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Each of the islands in the Solomon Group has its own distinct culture and we can observe in the light plank-built canoes of Buka the same combination of carved and painted designs that are evident in New Ireland. Further south another and a very beautiful decorative fashion prevails: the production of glistening patterns of inlaid, pearly nautilus or other shell. Canoes, houses, and carved figures of men, birds and fish are all ornamented in this manner.

Solomon Islands canoe Prow with pearl inlay c. 1890.

Black wooden food bowls, both large and small, are in a form of a bird, with head, wings and tail simply outlined with inlaid shell. The bird frequently has a fish in its beak: surely an appropriate motive for the art of a coastal fishing community.  

The bird is a frigate bird, the same as that which is used for the basis of handicraft in New Guinea but in the Solomons it is treated much differently. It is carved in soft wood and is whorled and enspiralled into intricate and perplexing unrecognisability; but in the Solomon Islands pearl-shell inlay is reduced to the simplest outline, or even to the vestige of a wing, a head or an eye. It recovers its vitality and a measure of intricacy in the shallow, easily incised patterns on shell-disc pendants, but becomes angularly formalized again in the turtle-shell fretwork ornaments from Santa Cruz.   

160: Ornate carving of a frigate bird.
161 & 162: Shell disc pendants.
163: Frigate bird with pearl shell inlay.
164: Shell disc pendant from Santa Cruz.

Everywhere in the Solomon Islands there is lavish use of personal ornaments: combs for the hair, breastplates of pearl shell, plugs for pierced and much-distended ear lobes, and a necklace of teeth or small shell discs. The last were used for money as well for display.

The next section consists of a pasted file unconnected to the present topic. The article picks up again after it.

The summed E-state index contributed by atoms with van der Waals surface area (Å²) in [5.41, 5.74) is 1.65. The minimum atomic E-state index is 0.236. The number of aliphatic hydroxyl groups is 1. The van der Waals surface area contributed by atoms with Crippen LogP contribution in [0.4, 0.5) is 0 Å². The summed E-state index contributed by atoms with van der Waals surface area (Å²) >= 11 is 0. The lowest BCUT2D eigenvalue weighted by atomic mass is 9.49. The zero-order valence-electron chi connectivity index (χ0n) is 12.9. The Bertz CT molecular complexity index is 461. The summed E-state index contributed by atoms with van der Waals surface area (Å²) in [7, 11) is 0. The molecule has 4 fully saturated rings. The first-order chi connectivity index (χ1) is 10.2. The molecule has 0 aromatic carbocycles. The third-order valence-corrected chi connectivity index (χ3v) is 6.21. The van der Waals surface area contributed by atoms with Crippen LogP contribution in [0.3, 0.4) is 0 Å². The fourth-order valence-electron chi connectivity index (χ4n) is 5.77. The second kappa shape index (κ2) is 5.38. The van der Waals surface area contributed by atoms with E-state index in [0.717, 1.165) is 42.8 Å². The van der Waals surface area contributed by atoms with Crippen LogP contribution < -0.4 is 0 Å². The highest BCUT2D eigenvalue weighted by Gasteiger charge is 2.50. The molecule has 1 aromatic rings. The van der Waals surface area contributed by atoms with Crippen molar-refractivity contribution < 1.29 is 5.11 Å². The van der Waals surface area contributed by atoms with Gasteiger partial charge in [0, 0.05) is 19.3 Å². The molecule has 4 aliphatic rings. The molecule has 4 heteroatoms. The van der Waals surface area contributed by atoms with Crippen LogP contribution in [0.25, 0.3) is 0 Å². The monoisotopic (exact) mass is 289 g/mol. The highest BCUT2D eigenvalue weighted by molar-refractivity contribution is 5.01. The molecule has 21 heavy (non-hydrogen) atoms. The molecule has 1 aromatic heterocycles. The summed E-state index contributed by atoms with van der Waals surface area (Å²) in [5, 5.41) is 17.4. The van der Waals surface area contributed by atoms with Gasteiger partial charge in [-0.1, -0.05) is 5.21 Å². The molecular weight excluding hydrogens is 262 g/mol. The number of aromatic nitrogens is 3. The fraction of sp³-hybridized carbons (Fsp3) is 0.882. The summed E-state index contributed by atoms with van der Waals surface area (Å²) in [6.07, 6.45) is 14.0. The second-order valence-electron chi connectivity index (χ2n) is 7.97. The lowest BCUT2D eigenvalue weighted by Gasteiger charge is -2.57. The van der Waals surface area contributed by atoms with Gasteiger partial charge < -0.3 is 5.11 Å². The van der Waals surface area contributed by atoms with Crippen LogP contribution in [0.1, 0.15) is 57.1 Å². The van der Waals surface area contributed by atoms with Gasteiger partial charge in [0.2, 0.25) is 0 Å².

Early image of a Solomon Islander.

The natives live, according to locality, in family hamlets, scattered over a hillside, or in larger villages with the houses spread along a straggly path or standing around an open square. There is a larger decorated house or chief's lodge, which is also used as a guest house, wherein women as well as men may live. It is therefore not a special men's sleeping quarters and club.

In coastal villages, the canoe house is the men's exclusive rendezvous which women are forbidden to enter and where manhood rite for youths are performed. Here young boys were kept for a long period of seclusion and preparations before being taken out in a canoe to be initiated into the art of bonito-fishing. Ceremonies for the opening of the bonito season were conducted in front of the house; sacred relics, as well as the tapu fishing rods, were kept within; trophies such as the heads of pigs and bonito decorated the walls, and the heads of enemies slain in battle were hung up outside.   

Solomon Islands coconut wood comb.

Inter-tribal fighting and head-hunting were as prevalent here as elsewhere in Melanesia. The chief motive for the latter was to secure a victim as a propitiatory offering for such occasions as the death of a chief, the building of a house or the launching of a canoe. Fighters carried a full equipment of bows and arrows, spears, shields and clubs, but the arrow and the thrown spear were most popular with the club being used for warding off spears or dispatching a disabled enemy.

The Solomon Islands area is rich in natural resources, material well-being, ceremonies and art, and along with Fiji, holds the living place among native cultures of the Western Pacific. This impression may, however, arise partly from the great variety of customs, arts, and crafts, which would be apparent in a close cluster of large islands. A high quality of workmanship and art can be seen in every aspect of handwork in the Solomon Islands. 

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By Jane Resture
(E-mail: -- Rev. 6th  March 2003)